By Atom | Oct 30, 2023, 5:22 PM
If you're preparing for the 11 plus, you may be wondering what score your child needs to qualify for a place at their target grammar school. Keep reading to learn:
How standardised age scores are calculated
Eleven plus pass marks for popular grammar schools
How to help your child achieve a good 11 plus score
Standardisation removes variables from test scores to give a fair comparison of results. The process takes into account your child's age in years and months at the time of taking the exam (e.g. 10 years and 9 months). The raw score (the total number of marks) is converted into a standardised age score (SAS) to indicate how a child has performed against a representative sample of children of the same age.
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The first step in calculating a SAS is to produce an attainment estimate. This takes into account the number of questions answered correctly or incorrectly across different test papers, giving equal weighting to each. On an adaptive test such as the ISEB, the difficulty of the questions is taken into account.
The attainment estimate also considers the time allocation for the test. For example, a 50-minute verbal reasoning test with 80 questions won't be directly compared with a 50-minute maths test with 50 questions.
Next, these scores are adjusted based on the child's age at the time they sit the exam. A pupil born in September will be almost 12 months older than a pupil born the following August, which gives the older a child a significant advantage.
To combat this, younger pupils are ‘awarded’ extra marks to make up for their age. For example, a child born in September and a child born the following August both achieve a raw score of 100. While the older child's standardised score is 118, the younger child may then receive a standardised score of 121.
But don't worry – it's not true that older pupils will have marks deducted. While younger pupils may gain more marks to even their chances, older pupils will never lose marks.
After the standardisation is complete, pupils' scores are placed on a stanine curve. This represents a scale of 1 (low) to 9 (high), where 5 represents the average for that child's age. The stanine can give a broad overview of performance at an individual and year-group level.
Standardised age scores normally range from 60 at the lowest end, to 142 at the highest end. Each child's result is mapped onto a normal distribution curve:
80 or below represents the bottom 10% of the year group
100 represents the average score for the child's year group
120 or above represents the top 10% of children in that year group
The highest standardised age score a child can achieve is usually 142. This score would place them within the top 1% of children taking the test.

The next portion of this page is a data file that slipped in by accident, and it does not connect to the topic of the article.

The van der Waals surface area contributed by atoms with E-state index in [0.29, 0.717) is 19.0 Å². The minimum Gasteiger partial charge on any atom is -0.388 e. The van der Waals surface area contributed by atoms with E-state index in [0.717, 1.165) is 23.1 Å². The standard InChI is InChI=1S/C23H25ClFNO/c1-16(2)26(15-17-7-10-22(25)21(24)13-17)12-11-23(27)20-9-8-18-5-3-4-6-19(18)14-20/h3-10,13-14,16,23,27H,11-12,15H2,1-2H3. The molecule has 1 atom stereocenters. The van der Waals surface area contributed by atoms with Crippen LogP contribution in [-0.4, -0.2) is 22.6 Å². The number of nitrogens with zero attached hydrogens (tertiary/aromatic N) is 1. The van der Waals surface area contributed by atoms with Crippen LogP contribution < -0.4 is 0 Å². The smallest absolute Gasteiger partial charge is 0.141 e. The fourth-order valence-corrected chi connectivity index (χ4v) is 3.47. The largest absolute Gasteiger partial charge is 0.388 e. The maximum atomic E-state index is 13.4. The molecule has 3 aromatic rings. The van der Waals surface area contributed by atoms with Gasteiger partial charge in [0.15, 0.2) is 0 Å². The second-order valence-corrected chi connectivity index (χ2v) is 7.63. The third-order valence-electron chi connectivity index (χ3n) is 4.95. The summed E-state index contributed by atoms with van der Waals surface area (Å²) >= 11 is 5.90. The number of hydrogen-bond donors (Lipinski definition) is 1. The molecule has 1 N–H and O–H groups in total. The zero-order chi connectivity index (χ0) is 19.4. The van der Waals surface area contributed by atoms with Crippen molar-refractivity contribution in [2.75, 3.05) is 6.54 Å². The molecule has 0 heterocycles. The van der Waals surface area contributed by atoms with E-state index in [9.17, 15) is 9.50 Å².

Some grammar schools and grammar school consortiums set a pass mark – or 'qualifying mark' - for their 11 plus exams, but this isn't consistent across the country. Many schools rank the SAS of every child who took the test from highest to lowest. They then offer places to a set number of the highest-scoring pupils (e.g. the 180 children with the highest scores).
Achieving the pass mark does not guarantee an offer of a place. For entry to grammar schools, it simply means that you can list the school as a preference on your common application form. Other admissions criteria is always taken into account when offering places – such as whether a child lives within a certain catchment area, if they are in public care or previously in public care, or qualify for free school meals.
Some grammar school consortiums do have set pass marks, or have provided historic qualifying marks:
By the time your child is ready to sit the eleven plus, they should be achieving an SAS of at least 115. 11 plus practice papers are useful for gauging how your child is likely to perform on the real exam at their current level of knowledge.
Your child's SAS is a helpful indicator of their progress, as it is the same scoring system used in the real exam. Keeping an eye on how it develops will give you insights into how quickly they are improving, as well as highlighting subtopics that need more practice.
With Atom Home, you can set your child 11 plus test papers that replicate real exams used by grammar schools across the UK. Atom's online mock tests are automatically-marked, giving you instant data on your child's progress. This includes:
Your child's standardised age score
An indication of their time management (questions attempted, time taken, and average time per question)
A breakdown of their ability in all tested subtopics
Plus, use Atom's smart algorithm to quickly set your child a practice in areas they found challenging!
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